Some of the benefits of Blazor WASM hosting:

Blazor WASM can work offline. When the network connection to the server is lost, the client app can continue to function. We can utilize sessionStorage/localDb/IndexedDB for “saving” items so once the network comes back up, the client app can talk to the server. Client resources and capabilities are fully leveraged.
It can also quite easily run as a Progressive Web App, which means the client can choose to install our app onto their device and run it whenever they wish without any network access at all.
With code running on the client’s machine it means the server load is significantly reduced.
An ASP.NET Core web server isn't required to host the app. Serverless deployment scenarios are possible (for example, serving the app from a CDN).
There's no .NET server-side dependency. The app is fully functioning after it's downloaded to the client.
Some cons/downsides to Blazor WASM hosting:

The blazor.webassembly.js file bootstraps the client application. It downloads all required .NET DLL assemblies, which makes the start-up time of the application slower than server-side.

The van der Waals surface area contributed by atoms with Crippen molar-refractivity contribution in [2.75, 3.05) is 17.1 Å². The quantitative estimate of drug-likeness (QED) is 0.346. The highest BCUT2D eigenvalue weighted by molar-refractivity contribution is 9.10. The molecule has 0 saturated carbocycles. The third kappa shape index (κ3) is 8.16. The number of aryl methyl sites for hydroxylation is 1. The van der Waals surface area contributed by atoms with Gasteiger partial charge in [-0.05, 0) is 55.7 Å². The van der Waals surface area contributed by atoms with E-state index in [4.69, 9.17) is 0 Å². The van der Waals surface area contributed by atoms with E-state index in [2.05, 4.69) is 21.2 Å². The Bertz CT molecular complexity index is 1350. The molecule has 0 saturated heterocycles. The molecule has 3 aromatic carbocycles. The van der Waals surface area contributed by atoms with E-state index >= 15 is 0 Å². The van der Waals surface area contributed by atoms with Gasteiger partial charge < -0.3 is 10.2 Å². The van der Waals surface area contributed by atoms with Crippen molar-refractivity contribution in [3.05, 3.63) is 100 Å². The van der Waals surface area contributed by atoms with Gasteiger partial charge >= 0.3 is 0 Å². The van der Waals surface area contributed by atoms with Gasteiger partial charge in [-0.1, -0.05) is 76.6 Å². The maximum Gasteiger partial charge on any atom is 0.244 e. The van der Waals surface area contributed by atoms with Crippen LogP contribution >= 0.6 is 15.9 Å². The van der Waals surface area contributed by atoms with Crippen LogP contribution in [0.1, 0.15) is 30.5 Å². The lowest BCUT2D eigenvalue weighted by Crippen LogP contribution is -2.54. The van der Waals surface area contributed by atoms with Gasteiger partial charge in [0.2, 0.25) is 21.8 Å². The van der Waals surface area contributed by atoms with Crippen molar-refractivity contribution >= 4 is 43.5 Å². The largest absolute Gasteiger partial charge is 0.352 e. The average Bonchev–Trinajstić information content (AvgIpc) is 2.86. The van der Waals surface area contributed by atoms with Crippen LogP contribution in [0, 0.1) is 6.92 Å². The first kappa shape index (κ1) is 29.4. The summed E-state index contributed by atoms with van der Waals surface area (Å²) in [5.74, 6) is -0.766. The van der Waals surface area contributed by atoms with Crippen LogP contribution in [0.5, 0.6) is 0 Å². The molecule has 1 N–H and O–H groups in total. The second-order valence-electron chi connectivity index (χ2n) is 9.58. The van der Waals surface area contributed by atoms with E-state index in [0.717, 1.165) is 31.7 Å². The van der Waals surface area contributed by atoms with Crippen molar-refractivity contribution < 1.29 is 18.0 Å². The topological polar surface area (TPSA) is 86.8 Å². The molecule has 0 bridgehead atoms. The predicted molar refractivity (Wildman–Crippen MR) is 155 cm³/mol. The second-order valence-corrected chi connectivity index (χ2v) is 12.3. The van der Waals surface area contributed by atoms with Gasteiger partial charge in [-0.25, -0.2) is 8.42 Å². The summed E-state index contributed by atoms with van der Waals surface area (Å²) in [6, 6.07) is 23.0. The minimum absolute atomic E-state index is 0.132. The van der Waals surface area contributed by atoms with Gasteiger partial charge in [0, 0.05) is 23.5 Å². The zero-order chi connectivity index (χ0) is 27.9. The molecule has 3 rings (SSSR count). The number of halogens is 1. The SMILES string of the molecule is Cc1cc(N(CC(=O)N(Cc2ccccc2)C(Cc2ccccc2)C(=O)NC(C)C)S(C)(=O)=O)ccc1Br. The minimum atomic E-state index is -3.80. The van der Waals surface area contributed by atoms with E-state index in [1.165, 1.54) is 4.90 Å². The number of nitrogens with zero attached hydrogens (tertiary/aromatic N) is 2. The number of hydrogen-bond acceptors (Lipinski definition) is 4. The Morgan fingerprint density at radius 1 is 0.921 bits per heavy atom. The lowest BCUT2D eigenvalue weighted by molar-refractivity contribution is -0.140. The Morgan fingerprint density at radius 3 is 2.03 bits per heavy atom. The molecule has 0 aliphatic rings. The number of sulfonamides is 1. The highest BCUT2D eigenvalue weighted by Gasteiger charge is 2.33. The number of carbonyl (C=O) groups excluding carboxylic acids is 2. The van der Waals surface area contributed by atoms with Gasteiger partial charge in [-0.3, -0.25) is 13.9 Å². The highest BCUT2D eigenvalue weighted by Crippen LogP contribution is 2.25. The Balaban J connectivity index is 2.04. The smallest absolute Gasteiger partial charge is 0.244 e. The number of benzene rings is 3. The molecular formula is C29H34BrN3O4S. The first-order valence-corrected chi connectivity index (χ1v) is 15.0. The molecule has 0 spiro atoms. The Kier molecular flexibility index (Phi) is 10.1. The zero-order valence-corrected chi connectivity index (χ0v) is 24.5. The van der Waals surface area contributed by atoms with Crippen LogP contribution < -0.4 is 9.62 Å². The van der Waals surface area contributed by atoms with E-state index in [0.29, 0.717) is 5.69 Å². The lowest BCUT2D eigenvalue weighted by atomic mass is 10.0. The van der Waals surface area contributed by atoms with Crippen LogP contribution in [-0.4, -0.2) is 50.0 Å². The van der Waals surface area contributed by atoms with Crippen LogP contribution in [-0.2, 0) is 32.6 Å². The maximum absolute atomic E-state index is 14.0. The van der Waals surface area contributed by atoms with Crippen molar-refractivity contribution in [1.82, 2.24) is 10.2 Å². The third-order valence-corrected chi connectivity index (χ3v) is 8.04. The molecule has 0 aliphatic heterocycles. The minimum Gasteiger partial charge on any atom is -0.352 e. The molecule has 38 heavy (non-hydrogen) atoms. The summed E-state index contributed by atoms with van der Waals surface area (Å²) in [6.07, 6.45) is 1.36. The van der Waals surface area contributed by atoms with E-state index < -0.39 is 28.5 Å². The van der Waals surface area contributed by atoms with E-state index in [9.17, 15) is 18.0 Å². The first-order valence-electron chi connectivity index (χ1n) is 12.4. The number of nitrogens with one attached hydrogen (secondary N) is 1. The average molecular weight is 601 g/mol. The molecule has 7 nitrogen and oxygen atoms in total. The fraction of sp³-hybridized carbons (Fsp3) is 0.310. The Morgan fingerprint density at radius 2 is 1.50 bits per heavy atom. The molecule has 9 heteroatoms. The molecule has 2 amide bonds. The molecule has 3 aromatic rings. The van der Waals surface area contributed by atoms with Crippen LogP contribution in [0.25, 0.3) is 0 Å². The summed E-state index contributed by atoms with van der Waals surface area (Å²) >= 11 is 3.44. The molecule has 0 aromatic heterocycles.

The Mono Framework interprets .NET Intermediate Language so is slower than running server-side Blazor. Ahead-of-time (AOT) compilation is planned for a future release.
Blazor Wasm does not yet support more than a single thread, so all processing occurs on the UI thread – although calls to servers / JavaScript etc occur asynchronously, so do not block the UI’s responsiveness.
Additionally, Blazor Wasm only works on newer browsers and is not search-engine friendly (unless we enable server-side pre-rendering).
Download size is larger, and apps take longer to load.
.NET runtime and tooling support is less mature. For example, limitations exist in .NET Standard support and debugging.

Blazor Architecture

Traveling backwards a bit, Blazor in itself is strictly a client side web UI framework in nature to JavaScript frameworks like Angular and React. Blazor handles user interactions and renders the necessary UI updates. Blazor isn’t based on a request-reply model. User interactions are handled as events that aren’t in the context of any particular HTTP Request.